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by Tom Fenwick

2 Jun 2010



The humble pixel, millions of which we see everyday and take for granted, finally gets it’s due in the form of a fascinating short documentary, by Australian animator and pixel artist, Simon Cottee.

Cottee film explores the pixel’s place in our culture, from it’s humble beginnings in videogames to the present day. Where collective nostalgia for the simplicity of things bygone, has found the pixel increasingly represented in contemporary mainstream art and animation. Going so far as to even spawn a musical sub-genre, in the form of the increasingly popular chiptune. 

Watch the documentary and check out Simon Cottee’s blog.

by L.B. Jeffries

28 May 2010



The Talking Heads song “This Must Be The Place” has always been a favorite for fans. It has a catchy beat that you can dance to and great moments of inflection that you can sing along with. The lyrics have a kind of weird intensity to them, “I guess that this must be the place” is not the typical gushing praise you’d expect in a pop love song. By the second verse, “If someone asks this is where I’ll be” and “You’ll love me till my heart stops” are shouted to emphasize how much time develops a situation. The slow acceptance of a relationship that feels awkward but grows familiar and loving is something that resonates with all of us.

Which is what makes Miles Fisher’s debut music video a particularly stand-out effort. Fisher is an amazing stand-in for Christian Bale and if you follow the Vimeo link you can see some other spoofs showing his talent at capturing the Hollywood ‘White Guy’ character. The song itself is a solid cover of “This Must Be the Place”, minimalizing certain areas and fleshing out others to make it into a more modern dance tune. But the video itself, which parodies various scenes from the cult classic American Psycho, takes the sense of discomfort and longing in the song’s lyrics in disturbing directions. The opening lyrics of loneliness are sung by Fisher as he dances around the apartment alone with his axe standing for air guitar. A limo pulls up and he extends a folded bill to a prostitute while mouthing, “never for money, always for love”. In the window’s reflection she mouths, “I love the passage of time.” Little moments like this are scattered throughout the video, poking at the song’s conception of love when embraced by a modern day Jack the Ripper. As the film pointed out and the music video continues to examine, even monsters enjoy pop music.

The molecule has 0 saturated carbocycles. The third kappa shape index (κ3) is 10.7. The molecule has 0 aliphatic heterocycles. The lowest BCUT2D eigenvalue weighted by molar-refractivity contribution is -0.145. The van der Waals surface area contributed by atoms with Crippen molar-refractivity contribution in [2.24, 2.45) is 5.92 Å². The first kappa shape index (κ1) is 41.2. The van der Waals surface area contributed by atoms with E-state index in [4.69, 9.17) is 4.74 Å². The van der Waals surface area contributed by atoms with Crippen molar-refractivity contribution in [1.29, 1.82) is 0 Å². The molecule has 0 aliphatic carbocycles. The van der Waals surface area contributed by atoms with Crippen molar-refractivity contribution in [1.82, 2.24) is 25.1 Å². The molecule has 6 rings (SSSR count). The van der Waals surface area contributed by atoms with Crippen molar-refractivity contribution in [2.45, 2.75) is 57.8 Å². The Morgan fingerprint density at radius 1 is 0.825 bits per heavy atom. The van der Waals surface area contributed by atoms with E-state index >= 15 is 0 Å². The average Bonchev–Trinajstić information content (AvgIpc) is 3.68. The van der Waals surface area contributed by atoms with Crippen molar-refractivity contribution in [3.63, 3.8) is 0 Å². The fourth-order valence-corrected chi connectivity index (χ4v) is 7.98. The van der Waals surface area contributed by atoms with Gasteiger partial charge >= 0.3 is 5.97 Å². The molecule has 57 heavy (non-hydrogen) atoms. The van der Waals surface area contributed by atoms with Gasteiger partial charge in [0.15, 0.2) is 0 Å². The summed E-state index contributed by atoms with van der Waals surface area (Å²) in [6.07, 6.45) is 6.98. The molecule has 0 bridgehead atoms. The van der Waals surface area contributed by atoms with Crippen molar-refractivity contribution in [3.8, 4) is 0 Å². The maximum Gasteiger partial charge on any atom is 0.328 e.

by John Lindstedt

27 May 2010



The audition process can be a harrowing and embarrassing experience for any young actor, but at least young unknowns don’t have to worry about some botched tryouts leaking to the web. And then there’s poor Chris Klein. Always the bridesmaid, never the bride, Klein is usually a supporting player in hit movies like the American Pie movies and… I’m sure there’s another one somewhere, but he’s never really caught the public eye in a big way. He’s just famous enough for this terrible audition for Mama Mia to make serious rounds in the meme-verse (has that been used before? Can I coin it? Probably shouldn’t? OK). It really is a must watch. Klein’s usual affable oafishness is put to the test when he tries to “emote”, for the lack of a better word. And those eyes, my god, those eyes.

But like any good sport, Klein took the opportunity to get in on the joke. He recently appeared in this Funny Or Die video showing   more of his leaked “auditions”. That’s some redemption right there.

by Jonathan Simrin

27 May 2010


Rachel McAdams stars as a young woman whose new job in New York could be the chance of a lifetime. The new gig quickly becomes more taxing than she anticipated, though, as it wreaks havoc on her personal life. Will she make it? Who knows, but chances are she’ll encounter some entertaining big shot New York-types along the way. If this sounds like familiar turf that’s already been traversed by Anne Hathaway, it should. Screenwriter Aline Brosh McKenna has takes us away from Runway magazine to Day Break, a morning news show. McAdams stars as the hopeful producer trying to keep control over the star hosts (played by Diane Keaton and Harrison Ford), while juggling a personal life. It might be tempting to write Morning Glory off, but its slew of co-stars is nothing to shake a stick at (Ty Burrell, 50 Cent, and Jeff Goldblum, to name a few).

by Henry Guyer

27 May 2010


Directed by the fantastically named Apichatpong Weerasethakul, Uncle Boonmee Who Can Recall His Past Lives won the prestigious Palme d’Or at this year’s Cannes Film Festival. Known to the rest of the film industry merely as Joe (to get around the challenge of pronouncing his name), Weerasethakul’s films have already taken home prizes from Cannes in the past. This is, however, the first time he or any Thai director has won the coveted main prize.

Set amongst the otherworldly landscape of the Thai jungle and using elements of oneiric cinema, Weerasethakul expamines the themes of life, death and, ultimately, reincarnation in a culture where the existence of supernatural apparitions such as ghosts and demons are accepted as part of daily life. The perfectly executed trailer displays a breathtaking yet eerie backdrop, where something ominous and mysterious seems to be lurking below the surface.

//Mixed media
//Blogs

St. Vincent, Beck, and More Heat Up Boston Calling on Memorial Day Weekend

// Notes from the Road

"With vibrant performances by artists including St. Vincent and TV on the Radio, the first half of the bi-annual Boston Calling Festival brought additional excitement to Memorial Day weekend.

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